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Antibodies 2012, 1(1), 2-18; doi:10.3390/antib1010002

Review
Dual-Targeting for the Elimination of Cancer Cells with Increased Selectivity
Ingo Schubert 1,, Christoph Stein 2,,* and Georg H. Fey 1
1
Department of Biology, University of Erlangen-Nuremberg, Erlangen 91058, Germany; E-Mails: ischuber@biologie.uni-erlangen.de (I.S.); gfey@biologie.uni-erlangen.de (G.H.F.)
2
Department of Experimental Medicine and Immunotherapy, Institute of Applied Medical Engineering, Helmholtz Institute, RWTH, Aachen 52074, Germany
These authors contributed equally to this work.
*
Author to whom correspondence should be addressed; E-Mail: stein@hia.rwth-aachen.de; Tel.: +49-241-6085-13442; Fax: +49-241-6085-10000.
Received: 28 February 2012; in revised form: 16 March 2012 / Accepted: 30 March 2012 /
Published: 10 April 2012

Abstract

: Here we review recombinant proteins with a capability for dual-targeting. These molecules address two different antigens on the same tumor cell and therefore are called “dual-targeting agents”. By virtue of binding a chosen pair of antigens on the malignant cell, preferential binding to antigen double-positive over single-positive cells can be achieved when both are present in the same environment. Therapeutic effects of such agents are based on different modes of action: (1) They can act as pro-apoptotic agents or by inhibiting pro-survival signals; (2) The dual recognition moiety can be fused to effector-domains, such as bacterial toxins or other drugs, leading to the generation of bispecific antibody-drug conjugates (ADCs); (3) Dual-targeting agents can further be used to redirect an effector-cell to the tumor. A new generation of scFv-derived fusion proteins are the tandem single chain triplebodies (sctbs), which carry two scFv binding sites for antigens on the tumor cell plus a third, specific for a trigger molecule on an effector cell. The ability of preferential or selective targeting of antigen double-positive over single-positive cells opens attractive new perspectives for the use of dual-targeting agents in cancer therapy, and possibly also for the treatment of certain inflammatory and autoimmune disorders.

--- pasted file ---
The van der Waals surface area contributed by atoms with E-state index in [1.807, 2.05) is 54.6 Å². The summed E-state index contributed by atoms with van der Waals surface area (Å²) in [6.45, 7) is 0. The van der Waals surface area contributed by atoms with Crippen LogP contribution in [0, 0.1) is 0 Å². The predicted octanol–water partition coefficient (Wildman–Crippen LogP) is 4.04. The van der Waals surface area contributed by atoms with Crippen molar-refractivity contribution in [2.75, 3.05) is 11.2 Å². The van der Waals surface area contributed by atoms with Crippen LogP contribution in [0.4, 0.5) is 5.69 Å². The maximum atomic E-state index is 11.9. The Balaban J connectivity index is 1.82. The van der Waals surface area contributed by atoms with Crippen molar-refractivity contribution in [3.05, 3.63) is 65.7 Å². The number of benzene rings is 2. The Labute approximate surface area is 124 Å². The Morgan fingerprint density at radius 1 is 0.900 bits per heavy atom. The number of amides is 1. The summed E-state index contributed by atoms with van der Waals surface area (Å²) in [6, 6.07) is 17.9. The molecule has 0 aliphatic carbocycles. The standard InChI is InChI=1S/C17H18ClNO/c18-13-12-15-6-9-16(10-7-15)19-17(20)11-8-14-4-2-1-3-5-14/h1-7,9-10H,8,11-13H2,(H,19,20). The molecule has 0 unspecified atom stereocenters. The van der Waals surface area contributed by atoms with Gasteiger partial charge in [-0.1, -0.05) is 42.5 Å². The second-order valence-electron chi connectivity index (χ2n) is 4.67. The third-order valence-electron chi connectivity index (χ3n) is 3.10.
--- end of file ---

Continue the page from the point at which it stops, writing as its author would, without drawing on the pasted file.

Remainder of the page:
Keywords:
dual-targeting; cancer therapy; effector cell; triplebody; NK-cell; macrophage; drug conjugates

1. Introduction

Antibodies have become an integral part of therapeutic protocols for several malignancies, including both hematologic diseases and solid tumors such as breast and colon cancers [1,2,3]. Monoclonal antibodies have clearly improved treatment outcome but, most often, they do not cure patients as single agents. Response rates remain unsatisfactory, and relapse still presents a serious problem. The limitations of unmodified immunoglobulins (Igs) as therapeutic agents are due in part to the fact that relevant antigens such as the EGF receptor (EGFR), epithelial cell adhesion molecule (EpCAM), melanoma-associated chondroitin sulfate proteoglycan (MCSP), prostate specific membrane antigen (PSMA), diganglioside GD2 and others, which are attractive targets for the treatment of solid cancers, often have a broad tissue distribution and, therefore, may cause undesirable side effects when targeted by antibody-derived therapeutics [4,5,6,7,8,9].